Declining State Aid, Enrollment Prompting ‘Tough Conversations’ at Tulsa Public Schools: Tulsa Public School’s current staffing level isn’t sustainable, its chief executive said after the Tulsa school board passed a budget for the coming fiscal year. But, for the first time in TPS Superintendent Deborah Gist’s tenure, the district decided not to cut staff as part of trimming the budget. Instead, it decided to spend $6.2 million in reserve funds to offset declining state aid, keeping staff levels relatively unchanged [Tulsa World].

Holt promises ‘bold plan’ to improve schools: Oklahoma City Mayor David Holt, who is one month into his first term, wants education to be a central part of his political platform and he expects to have an action plan in place in the next year or two. In Oklahoma, cities do not have control or authority over public school districts. However, Holt said he wants to be involved in local education, especially the Oklahoma City Public Schools district, where his two children attend. [NewsOK]

Oklahomans Expected to Keep Quitline Busy After Cigarette Tax Increase: A smoking habit got quite a bit more expensive for Oklahomans on Monday, and public health advocates are trying to make the most of a moment when quitting cigarettes might suddenly look more attractive. As many as 18,700 adult smokers in Oklahoma are expected to try to quit as they begin to absorb the sticker shock of paying an extra $1 in taxes on each pack of cigarettes or little cigars [NewsOK].

Federal Pay Prevents Oklahoma City VA from Filling Some Doctor Positions: There are 21 job openings at the Oklahoma City VA Medical Center and many of them may never be filled. A federal report released last month found the hospital had a high number of vacancies. Wade Vlosich, its director, says that’s largely due to the way he calculates shortages but concedes some positions are nearly impossible to fill [NewsOK].

Advocates: Don’t Let Rape Kit Backlog Deter Being Tested: Advocates for women in Oklahoma say a recent focus on untested rape kits in the state shouldn’t deter anyone from getting examined. The Oklahoma Attorney General’s Office tallied more than 7,000 rape kits that law enforcement agencies had not sent for laboratory exams. The Oklahoman reports some of the kits date as far back as 1980 [AP News].

No One Tests Positive for Hiv After Syringes Reused at Cherokee Hospital: Cherokee Nation officials in Oklahoma say more than 180 patients affected by a tribal hospital nurse improperly reusing syringes have been notified they can receive free blood tests and that no one has tested positive for HIV or hepatitis. So far, 127 of the patients have been tested. Tribal officials said Thursday it’s unclear whether the rest will get tested [Public Radio Tulsa].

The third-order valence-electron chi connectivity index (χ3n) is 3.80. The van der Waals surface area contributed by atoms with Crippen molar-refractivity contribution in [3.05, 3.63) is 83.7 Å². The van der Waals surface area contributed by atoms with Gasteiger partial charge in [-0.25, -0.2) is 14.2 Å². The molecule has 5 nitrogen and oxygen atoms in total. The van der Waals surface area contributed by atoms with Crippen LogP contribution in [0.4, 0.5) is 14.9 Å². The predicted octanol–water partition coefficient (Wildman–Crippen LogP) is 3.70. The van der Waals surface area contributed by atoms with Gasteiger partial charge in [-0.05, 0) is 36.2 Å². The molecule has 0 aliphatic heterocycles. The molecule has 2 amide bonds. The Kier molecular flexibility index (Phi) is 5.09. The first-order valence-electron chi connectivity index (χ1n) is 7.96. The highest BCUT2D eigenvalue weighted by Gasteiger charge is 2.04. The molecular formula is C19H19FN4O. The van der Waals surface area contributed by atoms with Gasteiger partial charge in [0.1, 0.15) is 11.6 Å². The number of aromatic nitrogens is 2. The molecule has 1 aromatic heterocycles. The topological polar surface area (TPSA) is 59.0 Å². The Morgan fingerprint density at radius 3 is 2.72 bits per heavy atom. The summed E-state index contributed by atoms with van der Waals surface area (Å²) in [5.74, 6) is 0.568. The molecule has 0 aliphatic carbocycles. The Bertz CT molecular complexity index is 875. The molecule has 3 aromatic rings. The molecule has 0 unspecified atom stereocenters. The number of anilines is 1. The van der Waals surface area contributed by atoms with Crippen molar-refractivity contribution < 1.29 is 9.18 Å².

Scott Pruitt, fallen E.P.A. Chief, may rise again in Oklahoma: Scott Pruitt’s brief, tumultuous tenure as the head of the Environmental Protection Agency has left him disgraced in the eyes of many in Washington and across the country. But it may not have done him much harm in his home state. Though a comeback for Mr. Pruitt is far from assured, some liberals and conservatives in Oklahoma agree he could engineer one in this oil- and gas-dependent state where he used to be attorney general [New York Times].

Quote of the Day

“Today, some district attorneys and their allies are trying to discredit the progress made by saying there are no savings to reinvest in alternatives and treatment. The money is there, but it is unfortunately being spent on continuing to incarcerate people who battle addiction. As a former speaker of the Oklahoma House, I can say with certainty that a law isn’t much of a law if the people tasked with implementing it don’t believe in it. As long as prosecutors keep sending people to prison for drug possession, reinvestments in treatment that voters demanded won’t happen.”

-Oklahomans for Criminal Justice Reform chairman Kris Steele, writing about how district attorneys in Oklahoma have continued to pursue the harshest possible sentences they can for drug possession, against the will of the voters and at huge taxpayer expense [NewsOK]

Number of the Day

61.7%

Oklahoma’s labor force participation rate (May 2018)

[Bureau of Labor Statistics]

See previous Numbers of the Day here.

Policy Note

One County Thrives. The Next One Over Struggles. Economists Take Note: In what is surely a related pattern, Joseph Parilla and Mark Muro of the Brookings Institution found that not only are there big differences in the productivity of different regions — how much economic output is generated per worker — but that the high-productivity regions are also pulling away from the low-productivity ones. This body of work — focused on how differences in regional economies can explain broader challenges — is attracting more notice from economists and policymakers who have tended to look at things from a national perspective. They’re realizing it may not be enough to worry about overall levels of G.D.P. or employment or wages, when those headline numbers can mask big problems [New York Times].